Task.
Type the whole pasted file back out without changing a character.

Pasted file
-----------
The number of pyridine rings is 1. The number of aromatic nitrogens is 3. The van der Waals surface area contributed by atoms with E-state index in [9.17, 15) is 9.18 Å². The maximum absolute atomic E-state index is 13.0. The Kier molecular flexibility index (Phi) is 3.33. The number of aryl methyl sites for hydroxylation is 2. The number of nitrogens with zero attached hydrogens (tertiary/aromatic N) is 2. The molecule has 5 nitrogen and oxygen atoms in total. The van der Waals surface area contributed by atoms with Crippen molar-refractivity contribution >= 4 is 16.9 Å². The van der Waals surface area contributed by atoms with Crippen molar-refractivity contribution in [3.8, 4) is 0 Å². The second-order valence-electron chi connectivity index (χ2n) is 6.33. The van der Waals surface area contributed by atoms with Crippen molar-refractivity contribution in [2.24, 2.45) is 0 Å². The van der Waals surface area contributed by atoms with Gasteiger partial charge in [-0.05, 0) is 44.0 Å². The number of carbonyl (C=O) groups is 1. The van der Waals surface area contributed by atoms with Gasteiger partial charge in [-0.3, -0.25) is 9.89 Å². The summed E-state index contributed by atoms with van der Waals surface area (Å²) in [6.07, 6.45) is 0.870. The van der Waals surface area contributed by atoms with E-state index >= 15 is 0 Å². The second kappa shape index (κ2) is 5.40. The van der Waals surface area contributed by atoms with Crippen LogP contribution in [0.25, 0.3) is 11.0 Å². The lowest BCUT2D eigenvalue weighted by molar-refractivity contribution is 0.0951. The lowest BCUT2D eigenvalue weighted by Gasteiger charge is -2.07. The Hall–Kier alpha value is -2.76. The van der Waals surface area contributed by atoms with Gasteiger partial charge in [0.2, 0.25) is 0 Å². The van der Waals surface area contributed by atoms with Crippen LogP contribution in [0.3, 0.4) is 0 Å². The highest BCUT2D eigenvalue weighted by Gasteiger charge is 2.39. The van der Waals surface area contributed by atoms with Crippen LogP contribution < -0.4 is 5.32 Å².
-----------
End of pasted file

The number of pyridine rings is 1. The number of aromatic nitrogens is 3. The van der Waals surface area contributed by atoms with E-state index in [9.17, 15) is 9.18 Å². The maximum absolute atomic E-state index is 13.0. The Kier molecular flexibility index (Phi) is 3.33. The number of aryl methyl sites for hydroxylation is 2. The number of nitrogens with zero attached hydrogens (tertiary/aromatic N) is 2. The molecule has 5 nitrogen and oxygen atoms in total. The van der Waals surface area contributed by atoms with Crippen molar-refractivity contribution >= 4 is 16.9 Å². The van der Waals surface area contributed by atoms with Crippen molar-refractivity contribution in [3.8, 4) is 0 Å². The second-order valence-electron chi connectivity index (χ2n) is 6.33. The van der Waals surface area contributed by atoms with Crippen molar-refractivity contribution in [2.24, 2.45) is 0 Å². The van der Waals surface area contributed by atoms with Gasteiger partial charge in [-0.05, 0) is 44.0 Å². The number of carbonyl (C=O) groups is 1. The van der Waals surface area contributed by atoms with Gasteiger partial charge in [-0.3, -0.25) is 9.89 Å². The summed E-state index contributed by atoms with van der Waals surface area (Å²) in [6.07, 6.45) is 0.870. The van der Waals surface area contributed by atoms with E-state index >= 15 is 0 Å². The second kappa shape index (κ2) is 5.40. The van der Waals surface area contributed by atoms with Crippen LogP contribution in [0.25, 0.3) is 11.0 Å². The lowest BCUT2D eigenvalue weighted by molar-refractivity contribution is 0.0951. The lowest BCUT2D eigenvalue weighted by Gasteiger charge is -2.07. The Hall–Kier alpha value is -2.76. The van der Waals surface area contributed by atoms with Gasteiger partial charge in [0.2, 0.25) is 0 Å². The van der Waals surface area contributed by atoms with Crippen LogP contribution in [0.3, 0.4) is 0 Å². The highest BCUT2D eigenvalue weighted by Gasteiger charge is 2.39. The van der Waals surface area contributed by atoms with Crippen LogP contribution < -0.4 is 5.32 Å².